Flaxseed is one of the richest omega-3 plant foods. However, because the nutrients are encapsuled in a strong outshell, flaxseed must be ground to gain the omega-3 health benefits. Flaxseed also retains water and thus gives soluble fiber benefits for optimal colon health.

Disease/Ailments:

Cardiovascular disease
Atherosclerosis
Arrhythmia
Elevated cholesterol
Cancer prevention
Digestive disorders
Chronic inflammation
Menopausal symptoms

Health benefits:

Omega-3’s: Flax seed are one of the highest omega-3 containing plant foods. The primary omega-3 fatty acid found in flaxseed is alpha-linolenic acid, or ALA, which has been found to inhibit tumor incidence and growth.

Lignans: These phytonutrient compounds found in flax seeds have both plant estrogen and antioxidant qualities.

Cancer prevention: The omega-3s and lignans are responsible for making flax seed a cancer-fighting food. Lignans provide some protection against cancers that are sensitive to hormones without interfering with the breast cancer drug tamoxifen. Some studies suggest that exposure to lignans during adolescence helps reduce the risk of breast cancer and may increase the survival of breast cancer patients.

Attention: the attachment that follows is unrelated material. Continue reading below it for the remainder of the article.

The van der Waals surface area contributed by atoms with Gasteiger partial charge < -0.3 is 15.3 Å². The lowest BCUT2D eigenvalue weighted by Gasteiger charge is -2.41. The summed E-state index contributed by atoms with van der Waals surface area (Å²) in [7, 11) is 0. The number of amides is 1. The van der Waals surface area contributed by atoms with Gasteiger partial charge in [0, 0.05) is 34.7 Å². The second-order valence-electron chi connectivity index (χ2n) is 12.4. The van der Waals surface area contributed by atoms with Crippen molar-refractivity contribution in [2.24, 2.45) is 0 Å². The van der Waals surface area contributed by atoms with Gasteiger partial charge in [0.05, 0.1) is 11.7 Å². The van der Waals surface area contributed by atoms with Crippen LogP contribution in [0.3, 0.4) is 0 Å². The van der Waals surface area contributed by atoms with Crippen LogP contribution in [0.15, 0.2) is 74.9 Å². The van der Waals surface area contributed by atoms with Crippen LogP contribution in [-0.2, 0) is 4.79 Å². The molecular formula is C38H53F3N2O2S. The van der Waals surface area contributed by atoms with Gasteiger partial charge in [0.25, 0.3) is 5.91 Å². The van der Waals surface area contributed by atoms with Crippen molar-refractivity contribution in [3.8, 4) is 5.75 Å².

Cardiovascular disease: Omega-3’s help the cardiovascular system by taking anti-inflammatory action and normalizing heartbeat. In addition, flaxseed has been shown to lower blood pressure and help prevent hardening of the arteries and keep plaque from being deposited in the arteries.

Lower cholesterol: Increased flaxseed intake is correlated to decreased LDL (bad) cholesterol levels. This benefit is due to the omega-3 ALA, fiber, and lignan content.

Digestion: Flaxseed contains both insoluble and soluble fiber, which helps in regulating bowel movements and making you feel fuller longer.

Anti-inflammatory: ALA and lignans may reduce the inflammation that accompanies certain diseases such as Parkinson’s and asthma by helping block the release of pro-inflammatory agents. Reducing inflammation associated with plaque buildup in the arteries may lower the risk of heart attacks and strokes.

Menopause symptoms: By increasing regular consumption of flaxseed, women have reported that the intensity of their hot flashes is not as intense.

Good source of:

Omega-3 fatty acids, manganese, B1, fiber, magnesium

Purchasing, storing, & enjoying: